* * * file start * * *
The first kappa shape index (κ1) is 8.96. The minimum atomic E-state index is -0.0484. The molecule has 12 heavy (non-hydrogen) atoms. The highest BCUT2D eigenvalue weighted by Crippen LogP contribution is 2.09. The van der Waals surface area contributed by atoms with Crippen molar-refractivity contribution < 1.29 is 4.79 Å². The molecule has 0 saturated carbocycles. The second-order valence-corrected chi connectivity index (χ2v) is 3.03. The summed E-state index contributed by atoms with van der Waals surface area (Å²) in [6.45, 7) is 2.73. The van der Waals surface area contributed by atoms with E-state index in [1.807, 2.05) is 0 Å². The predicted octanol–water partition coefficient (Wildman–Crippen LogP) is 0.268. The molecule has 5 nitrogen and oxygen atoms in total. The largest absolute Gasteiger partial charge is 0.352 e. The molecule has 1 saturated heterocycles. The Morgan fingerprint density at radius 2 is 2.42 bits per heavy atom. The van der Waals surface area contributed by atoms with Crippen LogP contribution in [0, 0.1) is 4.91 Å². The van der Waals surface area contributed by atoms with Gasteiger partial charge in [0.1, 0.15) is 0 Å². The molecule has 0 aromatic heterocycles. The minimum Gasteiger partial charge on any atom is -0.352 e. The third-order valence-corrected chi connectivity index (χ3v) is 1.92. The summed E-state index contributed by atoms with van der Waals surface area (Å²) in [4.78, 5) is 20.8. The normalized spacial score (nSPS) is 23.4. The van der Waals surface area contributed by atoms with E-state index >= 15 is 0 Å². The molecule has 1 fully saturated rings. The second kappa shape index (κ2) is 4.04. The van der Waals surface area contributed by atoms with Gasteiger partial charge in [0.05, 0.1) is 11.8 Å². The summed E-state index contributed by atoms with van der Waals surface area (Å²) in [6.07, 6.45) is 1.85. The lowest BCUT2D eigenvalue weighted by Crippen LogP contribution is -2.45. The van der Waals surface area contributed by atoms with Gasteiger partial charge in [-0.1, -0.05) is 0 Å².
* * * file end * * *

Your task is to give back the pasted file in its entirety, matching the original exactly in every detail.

The first kappa shape index (κ1) is 8.96. The minimum atomic E-state index is -0.0484. The molecule has 12 heavy (non-hydrogen) atoms. The highest BCUT2D eigenvalue weighted by Crippen LogP contribution is 2.09. The van der Waals surface area contributed by atoms with Crippen molar-refractivity contribution < 1.29 is 4.79 Å². The molecule has 0 saturated carbocycles. The second-order valence-corrected chi connectivity index (χ2v) is 3.03. The summed E-state index contributed by atoms with van der Waals surface area (Å²) in [6.45, 7) is 2.73. The van der Waals surface area contributed by atoms with E-state index in [1.807, 2.05) is 0 Å². The predicted octanol–water partition coefficient (Wildman–Crippen LogP) is 0.268. The molecule has 5 nitrogen and oxygen atoms in total. The largest absolute Gasteiger partial charge is 0.352 e. The molecule has 1 saturated heterocycles. The Morgan fingerprint density at radius 2 is 2.42 bits per heavy atom. The van der Waals surface area contributed by atoms with Crippen LogP contribution in [0, 0.1) is 4.91 Å². The van der Waals surface area contributed by atoms with Gasteiger partial charge in [0.1, 0.15) is 0 Å². The molecule has 0 aromatic heterocycles. The minimum Gasteiger partial charge on any atom is -0.352 e. The third-order valence-corrected chi connectivity index (χ3v) is 1.92. The summed E-state index contributed by atoms with van der Waals surface area (Å²) in [4.78, 5) is 20.8. The normalized spacial score (nSPS) is 23.4. The van der Waals surface area contributed by atoms with E-state index >= 15 is 0 Å². The molecule has 1 fully saturated rings. The second kappa shape index (κ2) is 4.04. The van der Waals surface area contributed by atoms with Gasteiger partial charge in [0.05, 0.1) is 11.8 Å². The summed E-state index contributed by atoms with van der Waals surface area (Å²) in [6.07, 6.45) is 1.85. The lowest BCUT2D eigenvalue weighted by Crippen LogP contribution is -2.45. The van der Waals surface area contributed by atoms with Gasteiger partial charge in [-0.1, -0.05) is 0 Å².